jw said...

I agree with Mr. Sun on several points. What happened with the Comp plan was that the Council didn't know what they wanted to do with it. THAT should have been decided in advance. I think that plans should be living documents with the ability to change if the circumstance change. But what we've done is set the plan up for failure. We treat it the same way we treated corridor studies. We trot it out when it is convenient to do so, and we ignore it when that works. When you start with the premise that the document is flawed, and that's exactly what the council did, then it's going to be worthless.

Anonymous said...

Kotkin rules. I would love for him to replace that hack Florida as the GSO development guru du jour.

Anonymous said...

Did anyone else watching the Council meeting last night notice that every other zoning discussion included references to the Comp Plan, even though Council had voted to amend it on the very first vote? I found that highly ironic, that folks were still using it as their yard stick even though it was a moving target after vote one.

Anonymous said...

The problem is that the folks spending the money, the developers, come in after the fact with their own ideas. There's quite a difference in making up a plan on paper in a committee with no money at stake and voting to deny someone wanting to spend millions on their own land for high density rather than low density.

David Wharton said...

DB, a few observations: (1) Developers had plenty of representation on the committee that made the comp plan, including the GFLUM. (2) Other people who are spending millions to make any new development work include taxpayers who pay for the infrastructure of roads and services. If the development is poorly planned or placed, the taxpayers pay more. (3) Surrounding property owners also have invested millions (collectively) which are at risk if development is not done carefully.

Nobody forced the developer to buy the land and come up with a plan to develop it; he bought it knowing how it was zoned and how the city wanted it to be used. Surrounding property owners are perfectly justified in expecting that the city would enforce a land use plan that went through extensive public review and approval.

Sun & JW, thanks for your encouragement. I'm just gonna keep pluggin' along.

Anonymous said...

D.B., I generally support the rights of property owners to decide how they want to develop their own property (within reason), and I agree that the developers and investors who are putting up the money have a very different perspective than folks on committees who have no stake or risk. That said, what I don't get is Council saying things like, "Follow the Comp Plan... well, we can amend it... include connectivity... well, we can change that..." It just seems confusing both for the developers and for residents or conservationists or others who might oppose a particular development. If the rule is going to be that there is no rule and projects are decided on a case-by-case basis, then fine, that's cool with me, but just say that up front so people know what to expect.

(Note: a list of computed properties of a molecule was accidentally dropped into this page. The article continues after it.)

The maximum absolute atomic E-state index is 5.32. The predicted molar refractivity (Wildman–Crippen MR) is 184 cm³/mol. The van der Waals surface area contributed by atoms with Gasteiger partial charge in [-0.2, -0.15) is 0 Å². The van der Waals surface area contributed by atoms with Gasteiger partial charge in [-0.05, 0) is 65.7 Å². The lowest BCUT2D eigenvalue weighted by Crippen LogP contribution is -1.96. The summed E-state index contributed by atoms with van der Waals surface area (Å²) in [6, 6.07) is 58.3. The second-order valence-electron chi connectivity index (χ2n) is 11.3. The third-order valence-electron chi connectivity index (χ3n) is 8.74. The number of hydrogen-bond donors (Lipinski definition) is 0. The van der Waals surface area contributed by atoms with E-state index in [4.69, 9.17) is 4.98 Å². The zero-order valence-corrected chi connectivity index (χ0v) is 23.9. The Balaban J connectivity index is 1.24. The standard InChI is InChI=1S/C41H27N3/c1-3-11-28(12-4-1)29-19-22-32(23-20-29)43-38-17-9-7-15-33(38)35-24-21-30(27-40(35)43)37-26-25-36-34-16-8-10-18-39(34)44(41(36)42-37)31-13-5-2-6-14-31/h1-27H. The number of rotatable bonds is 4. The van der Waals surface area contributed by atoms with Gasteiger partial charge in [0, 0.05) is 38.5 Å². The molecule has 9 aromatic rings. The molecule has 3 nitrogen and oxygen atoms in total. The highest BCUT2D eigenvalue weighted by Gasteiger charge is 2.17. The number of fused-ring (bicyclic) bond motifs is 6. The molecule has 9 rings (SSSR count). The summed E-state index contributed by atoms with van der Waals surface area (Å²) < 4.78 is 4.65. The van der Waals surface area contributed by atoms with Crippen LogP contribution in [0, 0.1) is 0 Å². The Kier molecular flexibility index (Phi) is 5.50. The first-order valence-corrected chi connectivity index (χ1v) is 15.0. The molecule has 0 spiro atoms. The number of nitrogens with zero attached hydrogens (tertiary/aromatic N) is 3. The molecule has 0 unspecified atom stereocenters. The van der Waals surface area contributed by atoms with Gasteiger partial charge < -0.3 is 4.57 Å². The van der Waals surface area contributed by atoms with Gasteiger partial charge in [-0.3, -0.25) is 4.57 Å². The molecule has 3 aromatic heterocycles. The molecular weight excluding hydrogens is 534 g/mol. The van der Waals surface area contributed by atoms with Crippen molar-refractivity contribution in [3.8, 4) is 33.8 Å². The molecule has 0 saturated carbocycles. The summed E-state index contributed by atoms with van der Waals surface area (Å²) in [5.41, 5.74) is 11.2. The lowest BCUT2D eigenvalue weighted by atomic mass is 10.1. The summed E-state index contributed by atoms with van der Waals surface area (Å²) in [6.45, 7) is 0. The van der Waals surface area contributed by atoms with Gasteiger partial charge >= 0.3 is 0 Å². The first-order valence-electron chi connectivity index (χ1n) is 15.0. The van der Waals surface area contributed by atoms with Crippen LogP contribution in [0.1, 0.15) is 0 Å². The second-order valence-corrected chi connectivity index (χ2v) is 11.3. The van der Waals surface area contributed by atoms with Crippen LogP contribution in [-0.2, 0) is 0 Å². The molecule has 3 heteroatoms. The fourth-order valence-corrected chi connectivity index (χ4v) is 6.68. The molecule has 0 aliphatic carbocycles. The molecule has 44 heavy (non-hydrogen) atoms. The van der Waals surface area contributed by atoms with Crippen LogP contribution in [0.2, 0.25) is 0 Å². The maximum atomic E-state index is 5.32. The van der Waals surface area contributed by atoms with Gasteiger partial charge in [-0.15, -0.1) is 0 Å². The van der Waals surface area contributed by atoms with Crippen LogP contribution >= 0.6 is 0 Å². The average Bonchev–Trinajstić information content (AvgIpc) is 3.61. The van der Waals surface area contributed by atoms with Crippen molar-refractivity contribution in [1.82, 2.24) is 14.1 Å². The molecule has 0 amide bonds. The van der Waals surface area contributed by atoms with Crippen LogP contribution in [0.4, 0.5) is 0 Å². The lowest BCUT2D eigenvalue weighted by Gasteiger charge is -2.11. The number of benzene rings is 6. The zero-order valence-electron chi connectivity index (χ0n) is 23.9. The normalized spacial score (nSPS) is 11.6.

Council's own rules seemed to trip them up a lot last night.

Anonymous said...

DW, 1. Some developers may have been represented, but not necessarily the one that wants to make a multi-million dollar investment. 2. Many taxpayers pay for infrastructure not the least of which are the taxpayers the new development attracts. 3. Agree on the interests of the other 'investors.' However, this is a tough call. Not all investors have the same interest. There may be property owners nearby who prefer the high density development over low for whatever reason.

Don't know the specifics of this particular deal, but sometimes the developer's purchase of the land is contingent that the intended use be approved. Therefore it's the rights of the original property owner that may be in jeopardy.

I agree with you on sensible planning. However, I don't see how you can build a detailed plan when no money is on the table and you're dealing with twenty year time horizons. Who knows where development is headed? You have to evaluate every deal on a case by case basis.

Agree 100% CM. The way it's going, it was a colossal waste of time. The group's efforts would have been better spent coming up with a generalized set of principles rather than specific planning.

Patrick Eakes said...

I think the offer for the land in question was contingent on getting the rezoning and variance from the Comp Plan, DB. The deal is supposed to close around the turn of the year, which allowed enough time for the Council to delay the vote until after the election, too.